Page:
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|The movies of Science Fiction Double Feature
The Day the Earth Stood Still (1980 movie)
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Directed by ROBERT WISE (1951)
This disc is very much like the two disc laser version released a few years ago. As well as a restored version of the movie, the disc contains Movietone News reels of the release of the film, a feature length commentary, the orginal trailer, and even a comparison of before and after the restoration process.
The disc is presented in a full frame 1:33 version, rather than true widescreen. A slight disappointment there. Sound is two channel dolby digital, but there is not too much processing there either. As well as English, the additional languages are French, German, Italian and Spanish. Subtitles are available for all those languages with the addition of Dutch as well! Running time is 88 minutes for the main feature.Disc serial number F1-SGB 08738DVD
The US version of the DVD has different artwork on the cover, but the rest of the specifications seem the same for both versions.
A product of the early 1950's, a time of cheap and tacky monster movies, inspired by genuine cold-war paranoia; The Day the Earth Stood Still stands proud as one of the greatest science fiction films ever made, relying on a brilliant story, a tight script and superb performances rather than cheesy effects and corny dialogue.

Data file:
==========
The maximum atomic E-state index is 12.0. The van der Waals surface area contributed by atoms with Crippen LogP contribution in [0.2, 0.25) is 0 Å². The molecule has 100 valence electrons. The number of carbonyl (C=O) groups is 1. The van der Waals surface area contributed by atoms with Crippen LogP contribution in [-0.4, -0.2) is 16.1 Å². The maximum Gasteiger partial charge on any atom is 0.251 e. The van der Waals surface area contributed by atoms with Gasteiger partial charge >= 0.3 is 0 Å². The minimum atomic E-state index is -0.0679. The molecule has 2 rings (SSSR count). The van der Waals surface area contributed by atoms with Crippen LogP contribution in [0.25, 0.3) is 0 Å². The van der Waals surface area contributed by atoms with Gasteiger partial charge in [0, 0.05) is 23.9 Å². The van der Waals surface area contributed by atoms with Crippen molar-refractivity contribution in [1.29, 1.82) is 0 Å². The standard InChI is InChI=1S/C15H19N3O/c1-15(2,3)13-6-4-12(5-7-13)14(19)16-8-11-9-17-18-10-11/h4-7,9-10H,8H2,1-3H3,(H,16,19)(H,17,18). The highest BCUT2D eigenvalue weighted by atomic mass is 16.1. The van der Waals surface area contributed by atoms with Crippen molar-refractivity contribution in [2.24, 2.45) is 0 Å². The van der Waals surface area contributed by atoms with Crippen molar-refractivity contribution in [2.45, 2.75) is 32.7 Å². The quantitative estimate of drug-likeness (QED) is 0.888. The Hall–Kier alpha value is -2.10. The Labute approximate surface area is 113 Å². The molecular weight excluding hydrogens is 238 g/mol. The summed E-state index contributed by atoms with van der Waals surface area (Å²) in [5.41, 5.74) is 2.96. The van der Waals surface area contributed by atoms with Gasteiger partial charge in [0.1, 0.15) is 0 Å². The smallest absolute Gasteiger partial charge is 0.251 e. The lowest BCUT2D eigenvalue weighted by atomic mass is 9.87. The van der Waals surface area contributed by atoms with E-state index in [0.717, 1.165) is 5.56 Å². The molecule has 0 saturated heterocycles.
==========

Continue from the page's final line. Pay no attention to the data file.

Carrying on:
Michael Rennie excels as extra-terrestrial visitor Klaatu, despatched to Earth, with his gigantic robot sidekick Gort, to offer an ultimatum to the leaders of our world. However, upon arrival he is met with fear and hostility, and promptly shot by a US serviceman with a particularly itchy trigger-finger. With the military on his trail, Klaatu goes on the run, posing as a man named Carpenter, and gains the trust of a young boy (Billy Gray) and his, at first suspicious, mother (Patricia Neal).
Although his mission is ultimately peaceful, the alien fugitive is forced to demonstate the kind of power his own planet possesses by neutralising all the electricity on Earth for exactly thirty minutes (hence the film's title), causing fear, panic and unease across the globe.
Finally, with Klaatu mortally wounded, it falls to Patricia Neal to deliver a secret code to Gort, in an attempt to spare humanity from the robot's overwhelming destructive powers; and we are treated to one of the most memorable lines of dialogue in movie history, "Klaatu barada nikto". Pure magic.
Rich with honest performances and iconic imagery, not to mention faultless direction by Robert Wise, as well as an eerie musical score, which employs the cinema's most effective use of theremin (a most underused instrument, in my opinion), The Day the Earth Stood Still is a thrilling, thought-provoking classic, just as relevant today (if not more so, given the current political climate) as when it was first released more than fifty years ago. They certainly don't make 'em like this any more.
Rob Bagnall (August 2003).
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